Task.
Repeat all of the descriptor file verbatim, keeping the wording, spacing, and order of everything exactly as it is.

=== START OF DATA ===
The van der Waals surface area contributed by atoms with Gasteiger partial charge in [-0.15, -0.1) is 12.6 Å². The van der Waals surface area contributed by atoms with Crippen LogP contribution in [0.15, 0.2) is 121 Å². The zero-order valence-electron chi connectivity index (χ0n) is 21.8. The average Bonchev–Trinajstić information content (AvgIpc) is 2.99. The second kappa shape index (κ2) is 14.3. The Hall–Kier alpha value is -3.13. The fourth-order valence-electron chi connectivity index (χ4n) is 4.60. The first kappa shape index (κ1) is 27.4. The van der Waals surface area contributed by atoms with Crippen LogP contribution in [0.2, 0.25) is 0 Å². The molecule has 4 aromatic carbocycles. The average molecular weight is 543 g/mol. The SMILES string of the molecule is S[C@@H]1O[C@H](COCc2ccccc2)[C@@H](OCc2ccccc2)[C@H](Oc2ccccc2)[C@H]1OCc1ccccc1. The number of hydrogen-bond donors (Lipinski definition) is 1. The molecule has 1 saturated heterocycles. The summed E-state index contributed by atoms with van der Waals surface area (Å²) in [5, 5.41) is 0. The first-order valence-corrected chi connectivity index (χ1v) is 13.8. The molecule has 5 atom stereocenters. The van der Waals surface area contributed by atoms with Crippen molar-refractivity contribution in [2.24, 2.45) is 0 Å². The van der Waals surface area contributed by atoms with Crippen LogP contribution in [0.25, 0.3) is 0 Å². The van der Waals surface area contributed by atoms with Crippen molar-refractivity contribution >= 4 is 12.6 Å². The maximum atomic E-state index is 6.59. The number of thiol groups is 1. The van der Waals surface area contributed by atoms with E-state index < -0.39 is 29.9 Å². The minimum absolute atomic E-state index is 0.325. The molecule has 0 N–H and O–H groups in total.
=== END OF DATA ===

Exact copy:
The van der Waals surface area contributed by atoms with Gasteiger partial charge in [-0.15, -0.1) is 12.6 Å². The van der Waals surface area contributed by atoms with Crippen LogP contribution in [0.15, 0.2) is 121 Å². The zero-order valence-electron chi connectivity index (χ0n) is 21.8. The average Bonchev–Trinajstić information content (AvgIpc) is 2.99. The second kappa shape index (κ2) is 14.3. The Hall–Kier alpha value is -3.13. The fourth-order valence-electron chi connectivity index (χ4n) is 4.60. The first kappa shape index (κ1) is 27.4. The van der Waals surface area contributed by atoms with Crippen LogP contribution in [0.2, 0.25) is 0 Å². The molecule has 4 aromatic carbocycles. The average molecular weight is 543 g/mol. The SMILES string of the molecule is S[C@@H]1O[C@H](COCc2ccccc2)[C@@H](OCc2ccccc2)[C@H](Oc2ccccc2)[C@H]1OCc1ccccc1. The number of hydrogen-bond donors (Lipinski definition) is 1. The molecule has 1 saturated heterocycles. The summed E-state index contributed by atoms with van der Waals surface area (Å²) in [5, 5.41) is 0. The first-order valence-corrected chi connectivity index (χ1v) is 13.8. The molecule has 5 atom stereocenters. The van der Waals surface area contributed by atoms with Crippen molar-refractivity contribution in [2.24, 2.45) is 0 Å². The van der Waals surface area contributed by atoms with Crippen LogP contribution in [0.25, 0.3) is 0 Å². The van der Waals surface area contributed by atoms with Crippen molar-refractivity contribution >= 4 is 12.6 Å². The maximum atomic E-state index is 6.59. The number of thiol groups is 1. The van der Waals surface area contributed by atoms with E-state index < -0.39 is 29.9 Å². The minimum absolute atomic E-state index is 0.325. The molecule has 0 N–H and O–H groups in total.